Money is not drawn out in front of guests. Tipping is not common or expected anywhere. If you want to acknowledge excellent service, tip them in private.  

 If your crowd goes in for karaoke after dinner, it’s important to participate—don’t worry if you’re not a good singer. Dining and after-dinner socializing are a great way to build face and relations with your hosts. Reciprocate on social invitations. The Chinese will always refuse your first few offers for a meal or drinks, as they will with any gift. You will need to offer at least three times—this is expected.  

Business Situations  

There is an entire protocol to be followed for creating business associations in China. Study these and follow them to the letter, to avoid putting off potential clients or possibly ruining your chances of doing business with them. First, find a person or organization that will to formally introduce your company to the Chinese company.

The Chinese prefer to do business with companies whose reputation is credible to them. You must then have ready materials describing your company’s history, services and products, translated into Chinese.  

It may take quite a while to get the assent for a meeting. Once you do, make the appointment in writing, a month or two ahead of time, and have ready two versions of the agenda, one in Chinese and one in your own language. After you arrive, go over this carefully with your interpreter to ensure all is correct. Arrive on time or early, to avoid insulting your hosts.  

After introductions, present your business card, printed in English on one side and Chinese on the other. Offer your card to each individual by holding it in both hands, with the Chinese side facing the recipient. When receiving a card, look at it for a moment and comment politely before putting it in a business card case. Never write on someone's card unless they indicate that you should, and never put it in your wallet or worse, back pocket.  

Mobile phones will probably go off during the meeting. Never ask that they be turned off—this would mean a loss of face to both you and your potential clients. PowerPoint presentations or other visual tools must be only in black and white. Colors hold active meanings in Chinese culture, and the wrong colors could create misunderstandings.

During negotiation, only the top-ranking members of the Chinese side will speak. Decisions are not rushed. Never become impatient or lose your temper. You would immediately lose face—and probably lose their business.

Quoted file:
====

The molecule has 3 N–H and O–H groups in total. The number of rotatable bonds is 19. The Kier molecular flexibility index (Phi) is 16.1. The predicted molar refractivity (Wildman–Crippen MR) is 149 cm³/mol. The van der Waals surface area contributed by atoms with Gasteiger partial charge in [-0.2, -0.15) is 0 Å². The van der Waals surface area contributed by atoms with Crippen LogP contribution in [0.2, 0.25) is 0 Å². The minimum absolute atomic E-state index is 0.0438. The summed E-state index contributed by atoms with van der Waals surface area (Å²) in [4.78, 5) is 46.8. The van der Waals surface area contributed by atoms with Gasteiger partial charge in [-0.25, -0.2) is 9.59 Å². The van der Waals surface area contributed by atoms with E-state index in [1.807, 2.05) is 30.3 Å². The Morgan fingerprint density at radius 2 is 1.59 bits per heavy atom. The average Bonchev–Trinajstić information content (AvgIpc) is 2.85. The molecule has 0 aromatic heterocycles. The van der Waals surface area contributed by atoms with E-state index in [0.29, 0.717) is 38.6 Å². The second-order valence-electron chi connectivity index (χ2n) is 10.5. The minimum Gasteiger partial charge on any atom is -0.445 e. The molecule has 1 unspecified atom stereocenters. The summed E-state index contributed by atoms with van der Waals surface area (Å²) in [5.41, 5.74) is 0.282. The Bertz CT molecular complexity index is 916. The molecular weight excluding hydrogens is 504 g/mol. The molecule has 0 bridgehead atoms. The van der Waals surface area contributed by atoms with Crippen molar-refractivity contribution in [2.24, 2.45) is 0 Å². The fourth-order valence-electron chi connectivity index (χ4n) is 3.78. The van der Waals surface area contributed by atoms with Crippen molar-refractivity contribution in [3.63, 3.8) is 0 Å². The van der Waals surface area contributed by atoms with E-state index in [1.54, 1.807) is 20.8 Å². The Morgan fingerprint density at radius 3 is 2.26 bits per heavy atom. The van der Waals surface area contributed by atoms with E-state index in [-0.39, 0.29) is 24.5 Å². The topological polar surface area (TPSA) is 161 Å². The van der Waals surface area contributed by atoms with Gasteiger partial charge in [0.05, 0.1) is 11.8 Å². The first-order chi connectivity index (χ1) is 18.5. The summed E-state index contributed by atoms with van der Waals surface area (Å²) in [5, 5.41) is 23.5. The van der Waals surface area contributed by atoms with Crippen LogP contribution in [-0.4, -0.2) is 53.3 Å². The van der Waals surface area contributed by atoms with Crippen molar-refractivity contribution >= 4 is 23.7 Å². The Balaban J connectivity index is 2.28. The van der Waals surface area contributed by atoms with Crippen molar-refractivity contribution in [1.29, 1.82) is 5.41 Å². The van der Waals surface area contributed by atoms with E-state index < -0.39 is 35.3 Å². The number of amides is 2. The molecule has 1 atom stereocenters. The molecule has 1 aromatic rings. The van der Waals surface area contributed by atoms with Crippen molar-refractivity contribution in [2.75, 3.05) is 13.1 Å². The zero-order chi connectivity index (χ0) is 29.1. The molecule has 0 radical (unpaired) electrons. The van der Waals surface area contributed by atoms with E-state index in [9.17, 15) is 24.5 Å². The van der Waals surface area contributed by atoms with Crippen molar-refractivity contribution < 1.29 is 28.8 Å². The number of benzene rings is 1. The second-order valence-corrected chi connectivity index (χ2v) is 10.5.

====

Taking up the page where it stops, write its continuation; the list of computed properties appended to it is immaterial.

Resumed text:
Wear only dark, conservative clothing—business suits for men and women, or a modest dress for women. Women should wear either flat or low-heeled shoes. Avoid bright colors. In the business world in China, social order is determined by rank and occupation. Things are equal on the gender level; deference is always shown to seniority.

Business and social life are kept very separate in Chinese culture; don’t discuss business at a meal or any other social outing unless your hosts bring it up first.


Learn more of the basics—or intricacies—about this intriguing and traditional culture before you travel there. Your time in China should be a positive and memorable journey you will want to repeat.

Caroline Ryan is the author of An Old Castle Standing on a Ford: One Yank’s Life in an Almost Peaceful Belfast (Eloquent Books), a cultural narrative about life in Belfast after the Troubles. She writes often for Pimsleur Approach, online retailers of language courses including the popular Learn to Speak Brazilian Portuguese and Learn to Speak Japanese CDs.    


“Beijing Cultural Tips.” National Geographic, 2012. http://travel.nationalgeographic.com/travel/city-guides/beijing-cultural-tips/   Joyce Millet.

“Chinese Culture, Etiquette & Protocol.” Cultural Savvy, 2012. http://www.culturalsavvy.com/chinese_culture.htm  

“China – Language, Culture, Customs and Etiquette.” Kwintessential, 2012. http://www.kwintessential.co.uk/resources/global-etiquette/china-country-profile.html